HIPAA, Security Incidents, and Reportable Events

In the interconnected world of digital health information, safeguarding Protected Health Information is paramount. Healthcare providers must legally follow the Health Insurance Portability and Accountability Act (HIPAA) to protect patient privacy and maintain trust, and this compliance includes understanding what it means to identify and deal with security incidents.

Among these, the concepts of security incidents, reportable events, and the implementation of the Breach Notification Rule are particularly critical. These aspects of HIPAA are at the heart of ensuring that health information remains confidential and that violations are promptly addressed and communicated appropriately.

This article explains the obligations of HIPAA-covered entities and their business associates under the Breach Notification Rule regarding reportable events. We will explore how to identify security incidents, determine their severity, ascertain if they constitute a reportable event, and understand the necessary steps for notification during a breach.


What Is a HIPAA Security Incident?

A HIPAA security incident refers to an event that could potentially compromise the security or privacy of the Protected Health Information. 

Under HIPAA, organizations that deal with PHI are required to protect it with sufficient technical, physical, and administrative measures. If these measures are threatened with potential breach (that is, if there is a possibility that PHI has been accessed or disclosed by or to an unauthorized individual), it is considered a security incident.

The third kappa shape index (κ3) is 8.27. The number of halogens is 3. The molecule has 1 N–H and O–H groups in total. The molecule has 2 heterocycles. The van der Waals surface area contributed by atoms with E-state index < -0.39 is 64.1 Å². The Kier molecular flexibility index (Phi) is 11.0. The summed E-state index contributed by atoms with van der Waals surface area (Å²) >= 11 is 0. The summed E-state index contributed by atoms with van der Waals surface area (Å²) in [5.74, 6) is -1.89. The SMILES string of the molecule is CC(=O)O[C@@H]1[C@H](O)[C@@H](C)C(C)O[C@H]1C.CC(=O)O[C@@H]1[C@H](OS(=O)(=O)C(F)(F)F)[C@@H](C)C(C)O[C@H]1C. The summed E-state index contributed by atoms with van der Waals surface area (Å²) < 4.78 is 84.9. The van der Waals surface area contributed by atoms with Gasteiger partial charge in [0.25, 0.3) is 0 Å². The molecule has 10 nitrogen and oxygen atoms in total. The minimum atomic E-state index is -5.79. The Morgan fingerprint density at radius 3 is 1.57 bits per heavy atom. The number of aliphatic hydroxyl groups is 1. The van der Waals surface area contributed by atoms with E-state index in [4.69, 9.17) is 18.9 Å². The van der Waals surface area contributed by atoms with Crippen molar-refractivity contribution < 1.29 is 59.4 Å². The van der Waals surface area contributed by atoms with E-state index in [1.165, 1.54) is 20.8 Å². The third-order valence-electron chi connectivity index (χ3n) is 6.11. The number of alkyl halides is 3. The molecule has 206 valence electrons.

If a HIPAA security incident occurs, the covered entity or business associate must thoroughly document and investigate the incident. Suppose the incident is a breach (see reportable instances). In that case, the organization must notify the HHS and follow additional requirements from the Breach Notification Rule where applicable. 


What Is a HIPAA Reportable Event?

A “reportable event” under HIPAA refers explicitly to a breach of unsecured protected health information–or, in this case, PHI that hasn’t been protected via security or encryption.  

Some examples of these breaches might include:

  • Unauthorized access of PHI by an employee.
  • Theft or loss of devices that contain PHI.
  • Unauthorized disclosure of PHI (for example, sending PHI to the wrong recipient).
  • Cyberattacks that lead to the exposure or potential exposure of PHI.

Under these events, PHI has been disclosed to unauthorized parties (or, at least, there is a high likelihood this is so).


Are All Security Incidents Reportable Events?

Not all HIPAA security incidents are reportable events. While, by and large, CEs and BAs must document, investigate, and report incidents, there are exceptions. 

These exceptions include:

  • Unintentional Acquisition: If the unauthorized person accidentally receives the information as part of their routine, authorized responsibilities, and they do not further distribute it outside of HIPAA requirements.
  • Inability to Retain: If the unauthorized person who received the PHI would not reasonably have been able to retain such information. 
  • Inadvertent Disclosure: If the unauthorized disclosure of PHI was to another person at the same facility subject to the same privacy rules, and the information isn’t further used or disclosed in a manner not permitted by the Privacy Rule.

In general, when a security incident occurs, the covered entity (or its business associate) must investigate if a breach has occurred and whether it’s reportable. They must assess the probability of data compromise based on the scope and scale of the incident, compare against potential exceptions, and make determinations about whether or not it stands as a reportable event.